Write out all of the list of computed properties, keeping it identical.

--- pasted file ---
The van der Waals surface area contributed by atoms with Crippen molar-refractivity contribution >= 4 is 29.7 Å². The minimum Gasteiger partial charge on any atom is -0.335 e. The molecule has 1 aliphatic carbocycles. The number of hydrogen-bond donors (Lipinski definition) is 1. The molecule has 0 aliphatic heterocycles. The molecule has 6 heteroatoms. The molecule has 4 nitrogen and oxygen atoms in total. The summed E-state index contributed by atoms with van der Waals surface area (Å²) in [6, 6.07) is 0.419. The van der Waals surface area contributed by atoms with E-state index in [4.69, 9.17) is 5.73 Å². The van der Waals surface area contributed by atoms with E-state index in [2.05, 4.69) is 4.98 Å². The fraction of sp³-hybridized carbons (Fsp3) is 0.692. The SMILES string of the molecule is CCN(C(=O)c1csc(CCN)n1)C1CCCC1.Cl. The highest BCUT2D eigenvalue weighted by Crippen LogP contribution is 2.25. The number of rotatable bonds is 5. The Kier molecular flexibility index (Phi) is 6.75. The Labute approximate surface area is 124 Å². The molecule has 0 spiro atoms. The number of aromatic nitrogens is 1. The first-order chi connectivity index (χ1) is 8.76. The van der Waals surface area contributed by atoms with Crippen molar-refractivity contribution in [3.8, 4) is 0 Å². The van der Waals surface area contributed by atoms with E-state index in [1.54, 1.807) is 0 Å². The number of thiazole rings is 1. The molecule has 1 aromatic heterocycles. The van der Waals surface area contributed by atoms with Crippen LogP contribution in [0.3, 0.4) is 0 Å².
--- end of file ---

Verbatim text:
The van der Waals surface area contributed by atoms with Crippen molar-refractivity contribution >= 4 is 29.7 Å². The minimum Gasteiger partial charge on any atom is -0.335 e. The molecule has 1 aliphatic carbocycles. The number of hydrogen-bond donors (Lipinski definition) is 1. The molecule has 0 aliphatic heterocycles. The molecule has 6 heteroatoms. The molecule has 4 nitrogen and oxygen atoms in total. The summed E-state index contributed by atoms with van der Waals surface area (Å²) in [6, 6.07) is 0.419. The van der Waals surface area contributed by atoms with E-state index in [4.69, 9.17) is 5.73 Å². The van der Waals surface area contributed by atoms with E-state index in [2.05, 4.69) is 4.98 Å². The fraction of sp³-hybridized carbons (Fsp3) is 0.692. The SMILES string of the molecule is CCN(C(=O)c1csc(CCN)n1)C1CCCC1.Cl. The highest BCUT2D eigenvalue weighted by Crippen LogP contribution is 2.25. The number of rotatable bonds is 5. The Kier molecular flexibility index (Phi) is 6.75. The Labute approximate surface area is 124 Å². The molecule has 0 spiro atoms. The number of aromatic nitrogens is 1. The first-order chi connectivity index (χ1) is 8.76. The van der Waals surface area contributed by atoms with Crippen molar-refractivity contribution in [3.8, 4) is 0 Å². The van der Waals surface area contributed by atoms with E-state index in [1.54, 1.807) is 0 Å². The number of thiazole rings is 1. The molecule has 1 aromatic heterocycles. The van der Waals surface area contributed by atoms with Crippen LogP contribution in [0.3, 0.4) is 0 Å².